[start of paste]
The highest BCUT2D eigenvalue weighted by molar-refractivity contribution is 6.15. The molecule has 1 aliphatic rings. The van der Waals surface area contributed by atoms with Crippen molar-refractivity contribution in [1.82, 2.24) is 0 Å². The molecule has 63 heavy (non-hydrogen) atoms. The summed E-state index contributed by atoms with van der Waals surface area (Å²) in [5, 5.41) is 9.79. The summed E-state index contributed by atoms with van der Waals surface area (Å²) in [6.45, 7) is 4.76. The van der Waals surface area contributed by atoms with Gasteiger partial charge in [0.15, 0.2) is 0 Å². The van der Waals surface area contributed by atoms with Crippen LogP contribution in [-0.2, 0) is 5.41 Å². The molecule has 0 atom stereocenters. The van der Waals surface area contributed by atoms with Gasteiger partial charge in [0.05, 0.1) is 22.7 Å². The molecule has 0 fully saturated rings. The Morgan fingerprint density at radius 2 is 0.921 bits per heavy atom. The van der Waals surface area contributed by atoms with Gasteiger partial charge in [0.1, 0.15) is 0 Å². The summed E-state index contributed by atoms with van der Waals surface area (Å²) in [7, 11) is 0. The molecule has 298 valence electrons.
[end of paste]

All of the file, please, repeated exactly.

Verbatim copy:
The highest BCUT2D eigenvalue weighted by molar-refractivity contribution is 6.15. The molecule has 1 aliphatic rings. The van der Waals surface area contributed by atoms with Crippen molar-refractivity contribution in [1.82, 2.24) is 0 Å². The molecule has 63 heavy (non-hydrogen) atoms. The summed E-state index contributed by atoms with van der Waals surface area (Å²) in [5, 5.41) is 9.79. The summed E-state index contributed by atoms with van der Waals surface area (Å²) in [6.45, 7) is 4.76. The van der Waals surface area contributed by atoms with Gasteiger partial charge in [0.15, 0.2) is 0 Å². The van der Waals surface area contributed by atoms with Crippen LogP contribution in [-0.2, 0) is 5.41 Å². The molecule has 0 atom stereocenters. The van der Waals surface area contributed by atoms with Gasteiger partial charge in [0.05, 0.1) is 22.7 Å². The molecule has 0 fully saturated rings. The Morgan fingerprint density at radius 2 is 0.921 bits per heavy atom. The van der Waals surface area contributed by atoms with Gasteiger partial charge in [0.1, 0.15) is 0 Å². The summed E-state index contributed by atoms with van der Waals surface area (Å²) in [7, 11) is 0. The molecule has 298 valence electrons.